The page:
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10 Questions for Kayla Min Andrews

I'm home from work, reading in bed, when Mom calls to tell me. It’s six in the evening. My boyfriend’s out with some friends of his I find exhausting. He’s often out, while I stay in. We’ve been together for almost a decade, our rituals of avoidance calcified into habit. 

I live in New Orleans. Mom lives in Asheville, North Carolina. We talk several times a week. Ususally she makes me laugh with her sparkling anger at a co-worker, a hilarious gaffe she made with a student, juicy details of a power struggle either in her own romantic life or a friend's. Usually when she asks how I'm doing, I deflect. I say something quick—oh, pretty good—and try to get her talking again. 

This time, her voice trembles. Her latest scan came back. She's had cancer for over a year. But now it has spread from breast to lung. From manageable to terminal. She's fifty-seven. The doctors say she has eighteen months. 
from "Go Until Failure," Volume 65, Issue 1 (Spring 2024)

Tell us about one of the first pieces you wrote.
When I was a child, I wrote what I didn’t know at the time was called “fan fiction.” I thought it was more like imaginative plagiarism. I’d take characters and situations from chapter books I was reading, but make the characters aliens instead of people, or replace the happy ending with a sad one, or give one of the characters an unexpected all-consuming hobby like marathon-running. I wrote by hand in notebooks, didn’t show what I wrote to anyone, and didn’t overthink why I was doing it.

What writer(s) or works have influenced the way you write now?
The four book series that starts with My Brilliant Friend, by Elena Ferrante. Another Country by James Baldwin. Sally Rooney’s Conversations with Friends. I like how these works explore friendship with nuance, both revealing a lot psychologically and, somehow, preserving the characters’ unknowability. I like when protagonists find unconventional ways to live, ways that suit them better than what society prescribes.

Ms. Hempel Chronicles by Sarah Shun-Lien Bynum. I’m struck by how much intimacy we get with the protagonist, and yet the way she still maintains her mystery. I love how the language is so elegant and beautiful and packs a punch, yet also it’s unobtrusive, so the focus is still on the content not the expression. This was also the first time I read a book by and about a woman of mixed Asian and white background like me, and I related to how race dips in and out of significance in the main character’s life.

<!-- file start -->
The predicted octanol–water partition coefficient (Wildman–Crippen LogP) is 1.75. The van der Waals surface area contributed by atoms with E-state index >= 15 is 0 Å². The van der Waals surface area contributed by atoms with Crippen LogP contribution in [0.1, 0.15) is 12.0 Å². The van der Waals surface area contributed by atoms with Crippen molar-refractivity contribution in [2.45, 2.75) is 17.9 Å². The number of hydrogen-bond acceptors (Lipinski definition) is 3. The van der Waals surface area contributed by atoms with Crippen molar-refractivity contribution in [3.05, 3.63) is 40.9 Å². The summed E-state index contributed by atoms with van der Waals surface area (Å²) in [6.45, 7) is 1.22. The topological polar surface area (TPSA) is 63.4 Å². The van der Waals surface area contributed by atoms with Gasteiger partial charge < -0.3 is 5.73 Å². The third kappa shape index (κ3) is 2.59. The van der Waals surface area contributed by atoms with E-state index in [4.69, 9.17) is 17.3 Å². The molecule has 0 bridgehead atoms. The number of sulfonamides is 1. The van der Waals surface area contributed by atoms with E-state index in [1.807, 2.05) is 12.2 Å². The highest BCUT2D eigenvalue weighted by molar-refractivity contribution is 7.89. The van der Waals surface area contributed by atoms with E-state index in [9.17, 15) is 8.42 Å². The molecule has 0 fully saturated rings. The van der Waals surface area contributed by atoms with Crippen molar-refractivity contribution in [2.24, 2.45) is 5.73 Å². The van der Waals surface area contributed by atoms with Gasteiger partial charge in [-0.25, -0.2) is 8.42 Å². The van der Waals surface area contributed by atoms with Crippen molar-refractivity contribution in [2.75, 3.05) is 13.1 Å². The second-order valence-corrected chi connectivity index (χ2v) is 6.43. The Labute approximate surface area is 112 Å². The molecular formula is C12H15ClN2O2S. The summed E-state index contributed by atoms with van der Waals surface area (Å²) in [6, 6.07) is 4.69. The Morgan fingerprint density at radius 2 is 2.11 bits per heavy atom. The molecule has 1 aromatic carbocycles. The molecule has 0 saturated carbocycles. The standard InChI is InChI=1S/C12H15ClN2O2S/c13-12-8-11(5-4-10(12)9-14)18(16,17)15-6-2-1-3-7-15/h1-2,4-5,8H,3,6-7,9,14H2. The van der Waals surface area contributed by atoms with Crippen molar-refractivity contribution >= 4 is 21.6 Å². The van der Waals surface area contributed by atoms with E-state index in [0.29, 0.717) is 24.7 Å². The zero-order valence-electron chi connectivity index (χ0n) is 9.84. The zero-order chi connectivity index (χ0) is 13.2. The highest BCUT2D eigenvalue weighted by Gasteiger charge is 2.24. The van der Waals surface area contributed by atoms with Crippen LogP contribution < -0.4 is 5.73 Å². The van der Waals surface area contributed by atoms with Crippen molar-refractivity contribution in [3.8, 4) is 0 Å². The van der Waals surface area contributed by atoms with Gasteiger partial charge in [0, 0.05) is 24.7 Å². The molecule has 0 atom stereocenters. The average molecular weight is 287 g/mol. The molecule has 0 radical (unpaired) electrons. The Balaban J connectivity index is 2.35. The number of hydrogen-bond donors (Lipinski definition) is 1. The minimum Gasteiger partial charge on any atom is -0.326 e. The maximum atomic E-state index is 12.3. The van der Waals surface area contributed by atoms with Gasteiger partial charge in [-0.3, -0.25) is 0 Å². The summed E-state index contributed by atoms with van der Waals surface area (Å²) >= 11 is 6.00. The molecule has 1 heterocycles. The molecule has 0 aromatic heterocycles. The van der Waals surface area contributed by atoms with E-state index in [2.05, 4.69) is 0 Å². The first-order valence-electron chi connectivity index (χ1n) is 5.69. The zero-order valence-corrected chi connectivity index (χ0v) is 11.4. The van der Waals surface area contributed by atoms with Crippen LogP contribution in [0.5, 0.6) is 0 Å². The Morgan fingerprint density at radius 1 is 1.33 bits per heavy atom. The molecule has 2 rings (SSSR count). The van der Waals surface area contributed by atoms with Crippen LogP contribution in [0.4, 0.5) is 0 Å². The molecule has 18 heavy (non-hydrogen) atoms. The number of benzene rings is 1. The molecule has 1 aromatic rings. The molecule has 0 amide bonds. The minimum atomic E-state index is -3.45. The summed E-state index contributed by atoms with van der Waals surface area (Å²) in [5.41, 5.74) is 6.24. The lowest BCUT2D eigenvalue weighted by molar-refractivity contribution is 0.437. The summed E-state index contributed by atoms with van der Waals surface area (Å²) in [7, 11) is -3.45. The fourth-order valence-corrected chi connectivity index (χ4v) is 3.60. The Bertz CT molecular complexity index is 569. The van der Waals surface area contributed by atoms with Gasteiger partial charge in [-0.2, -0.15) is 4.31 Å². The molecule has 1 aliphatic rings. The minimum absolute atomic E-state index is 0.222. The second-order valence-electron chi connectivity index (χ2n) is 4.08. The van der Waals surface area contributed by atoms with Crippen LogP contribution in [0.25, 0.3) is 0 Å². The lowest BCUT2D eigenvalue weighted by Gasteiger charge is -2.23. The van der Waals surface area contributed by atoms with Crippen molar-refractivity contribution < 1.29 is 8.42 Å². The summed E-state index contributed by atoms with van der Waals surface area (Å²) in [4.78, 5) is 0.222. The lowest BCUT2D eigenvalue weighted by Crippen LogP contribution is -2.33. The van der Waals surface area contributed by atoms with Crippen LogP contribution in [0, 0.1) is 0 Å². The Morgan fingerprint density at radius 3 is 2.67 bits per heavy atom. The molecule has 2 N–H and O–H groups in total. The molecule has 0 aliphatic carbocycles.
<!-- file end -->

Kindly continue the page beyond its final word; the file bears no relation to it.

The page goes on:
I wish I could write like Don Lee, the way he mixes humor and sadness and yearning and social commentary in his short stories. The way he starts with what seems like a quiet character study, but then the plot ends up becoming suspenseful and explosive (and often hilarious). His collections Yellow and The Partition made a huge impression on me.

Finally, I just swoon when I read the restrained, resigned, well-behaved, unreliable narrators of Kazuo Ishiguro—especially in The Remains of the Day and Never Let Me Go. Unlike many fictional characters, these narrators just don’t dare to live fully or go after what their heart wants. They make themselves suffer. They never even realize how much. The way he captures this feels so human, so beautiful, so sad. The narrators aren’t dumb, but through their first-person narration, we understand so much that they themselves don’t. I’m fascinated by this.

What other professions have you worked in?
Let’s see…
I was an English teaching assistant in middle schools in rural France. (Turns out small towns are not super fun places to be when you’re twenty-two, even when they’re in France…)

I worked at an office of capital defense investigators (like Erin Brokovich but trying to help poor defendants avoid the death penalty). It involved a lot of filing, but also sometimes visiting the State Penitentiary to interview clients, going to schools and hospitals to try to track down records, etc. I was too dreamy and not detail-oriented enough for that job. The worst part was, in order to get paid, we had to write down what we did hour by hour for each day. My hours never added up right and it gave me existential angst.

Three jobs in the service industry in New Orleans, two waitressing, one hostessing. Surprisingly, I kind of loved the rush of adrenaline when things got busy, and the communal aspect of many different kinds of people working together in an intense way. The work was physically taxing, almost like a sporting event. I’d come home sweaty and aching. These jobs helped me A LOT in terms of how to be social around other humans, which I was terrible at when I moved to New Orleans. Also, one of the restaurants was super fancy and I saw or personally seated the following diners there: Oprah, Amy Schumer, John Malkovich.